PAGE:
Is Wi-Fi a ¨Power Shift¨ in Telecommunications?

There has been a long-simmering debate about whether public Wi-Fi hotspots can become a competitor to mobile networks. As with many such debates, actual practice suggests the choice is false.


These days, mobile operators consider Wi-Fi access an integral part of the overall access resources picture. And even mobile operators that might like to base all their access operations on Wi-Fi acknowledge that a combination works best.


EE has argued LTE users use Wi-Fi less. But those users do not stop using Wi-Fi. Still, the questions might grow as the footprint offered by public Wi-Fi hotspots grows.


Maravedis Rethink estimates there will be 47.7 million public Wi-Fi hotspots deployed worldwide by the end of 2014.


By 2018, the number of global hotspots will grow to over 340 million, Maravedis Rethink estimates.


France, the United States and China will have the biggest public Wi-Fi footprints. Already, China has five times more commercial Wi-Fi hotspots than any other country.

And many of those locations are networked so that roaming is possible. Some 22.7 million Wi-Fi hotspots are enabled for roaming between different provider networks in 2014, and will grow to 289.3 million in 2018.

Some questions might remain about how prevalent ¨homespot” networks will become. Homespots leverage private end user Wi-Fi locations to create public Wi-Fi hotspots.


There are perhaps 40 million such homespots in operation in 2014, growing to over 325 million in 2018. The big question is potential demand for homespot connections in suburban and less-dense areas.


Executives at iPass argue (perhaps understandably) that Wi-Fi is changing the power structures of the telecommunications industry.


Perhaps 50 percent of all commercial hotspots are controlled by brands whose core business isn't telecommunications, argues Evan Kaplan, iPass CEO. ¨We are witnessing a power shift from traditional telcos to business owners, such as cafes, hoteliers and retailers who are all getting in on the Wi-Fi game.¨


There is plenty of room for debate about the future role of Wi-Fi as an access medium, and in most cases, the debate will center on how much each network--mobile and Wi-Fi) is used, where, when, by whom, for what devices and application scenarios, and what the business models might be.


But it might already be clear that pricing of mobile Internet access plays a role.


In France, for example, despite high levels of smartphone ownership (60 percent, according to a recent survey by Deloitte, up from about 53 percent in 2013 ), only 11 percent of respondents had a 4G phone.


Many respondents apparently were put off by the high costs of both 4G handsets and data plans, although there are indications this is a misperception, as perhaps 81 percent also report they pay no additional fees for 4G access.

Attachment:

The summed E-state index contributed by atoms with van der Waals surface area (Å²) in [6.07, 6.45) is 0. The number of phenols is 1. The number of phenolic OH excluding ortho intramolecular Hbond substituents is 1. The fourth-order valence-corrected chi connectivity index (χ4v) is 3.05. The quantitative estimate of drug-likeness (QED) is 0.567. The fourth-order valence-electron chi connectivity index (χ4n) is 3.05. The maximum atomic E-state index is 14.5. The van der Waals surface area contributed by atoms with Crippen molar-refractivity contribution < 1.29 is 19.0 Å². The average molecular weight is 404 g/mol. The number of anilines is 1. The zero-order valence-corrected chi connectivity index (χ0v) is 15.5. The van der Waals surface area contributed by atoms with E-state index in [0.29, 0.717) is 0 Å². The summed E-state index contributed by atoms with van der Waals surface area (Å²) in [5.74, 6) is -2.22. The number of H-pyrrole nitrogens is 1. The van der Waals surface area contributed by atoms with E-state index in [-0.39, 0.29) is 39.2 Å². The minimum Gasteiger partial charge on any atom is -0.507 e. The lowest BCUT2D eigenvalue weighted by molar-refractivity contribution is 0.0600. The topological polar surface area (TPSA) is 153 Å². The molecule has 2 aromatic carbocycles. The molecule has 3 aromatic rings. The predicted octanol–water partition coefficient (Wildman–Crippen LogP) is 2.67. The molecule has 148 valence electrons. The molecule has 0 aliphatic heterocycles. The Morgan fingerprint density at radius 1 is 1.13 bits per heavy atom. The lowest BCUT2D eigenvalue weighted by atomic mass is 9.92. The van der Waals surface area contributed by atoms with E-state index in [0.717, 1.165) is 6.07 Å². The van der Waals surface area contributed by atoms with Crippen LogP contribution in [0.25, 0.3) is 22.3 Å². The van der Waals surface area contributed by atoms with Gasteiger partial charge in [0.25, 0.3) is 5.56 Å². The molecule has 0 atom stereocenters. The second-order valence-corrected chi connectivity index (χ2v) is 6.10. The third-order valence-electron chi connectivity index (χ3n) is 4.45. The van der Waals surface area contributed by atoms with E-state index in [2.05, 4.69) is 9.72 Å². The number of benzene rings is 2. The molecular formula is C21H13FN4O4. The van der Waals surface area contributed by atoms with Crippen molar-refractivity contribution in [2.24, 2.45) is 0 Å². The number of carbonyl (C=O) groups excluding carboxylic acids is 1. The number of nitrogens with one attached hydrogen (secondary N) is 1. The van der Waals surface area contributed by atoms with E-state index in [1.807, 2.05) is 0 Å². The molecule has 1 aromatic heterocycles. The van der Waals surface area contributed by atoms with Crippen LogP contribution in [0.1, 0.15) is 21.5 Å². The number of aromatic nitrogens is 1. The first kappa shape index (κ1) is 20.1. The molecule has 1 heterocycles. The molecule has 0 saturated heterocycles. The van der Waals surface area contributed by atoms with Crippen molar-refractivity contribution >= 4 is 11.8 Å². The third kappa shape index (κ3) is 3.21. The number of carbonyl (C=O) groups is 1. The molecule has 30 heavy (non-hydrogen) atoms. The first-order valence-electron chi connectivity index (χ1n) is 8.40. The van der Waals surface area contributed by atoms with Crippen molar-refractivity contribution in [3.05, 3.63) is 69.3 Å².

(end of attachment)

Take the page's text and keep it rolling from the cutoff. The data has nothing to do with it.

On the other hand, Wi-Fi hotspot availability might have something to do with lagging interest, as France has the most public hotspots of any nation, according to iPass. "Most of the devices we use are Wi-Fi only and even on the most advanced 4G handsets, 78 percent of data goes over Wi-Fi,” said Kaplan.


LTE service pricing tends to reflect a desire by most operators to price Long Term Evolution as a premium service, a tack that generally has not been taken by U.S. mobile operators, which might explain high adoption rates in the U.S. market.


To be sure, as mobile revenue shifts from voice to Internet access, it is understandable that service providers would look to price at a premium.


Mobile data has emerged as the single most important driver of telecom revenue growth, according to Pyramid Research, which forecasts that mobile data revenue will reach $633 billion globally in 2018, increasing from 40 percent of overall mobile revenue in 2013 to 52 percent in 2018.


Asia-Pacific, the world's most populous region, which accounted for nearly 38 percent of the world's mobile data revenue in 2013, should lead the growth.


Pyramid Research expects the global 4G subscription base to grow at a 52-percent compound annual growth rate, from 211 million users in 2013 to 1,750 million users in 2018.


But that growth will still be conditioned by device costs and retail service pricing.


And then there is Wi-Fi. It remains unclear how much reliance users will continue to place on Wi-Fi access even when they have Long Term Evolution access.


WiFi is the connectivity of choice among LTE subscribers. According to a study by Mobidia Technology, a provider of mobile analytics, Wi-Fi accounted for an enormous 75 percent to 90 percent of all mobile data consumed in “leading LTE markets,”according to a study by Mobidia.


Is there a danger that Wi-Fi cannibalizes some mobile data revenue? Probably. But is Wi-Fi also necessary to keep customers happy by allowing them to use lots of data without stressing trhe mobile network? That also likely is necessary.


So pricing will play a huge role as consumers make decisions about which networks to use, and whether LTE makes good sense. Price LTE too high, and adoption will fall; price it too low and the mobile networks could crash.
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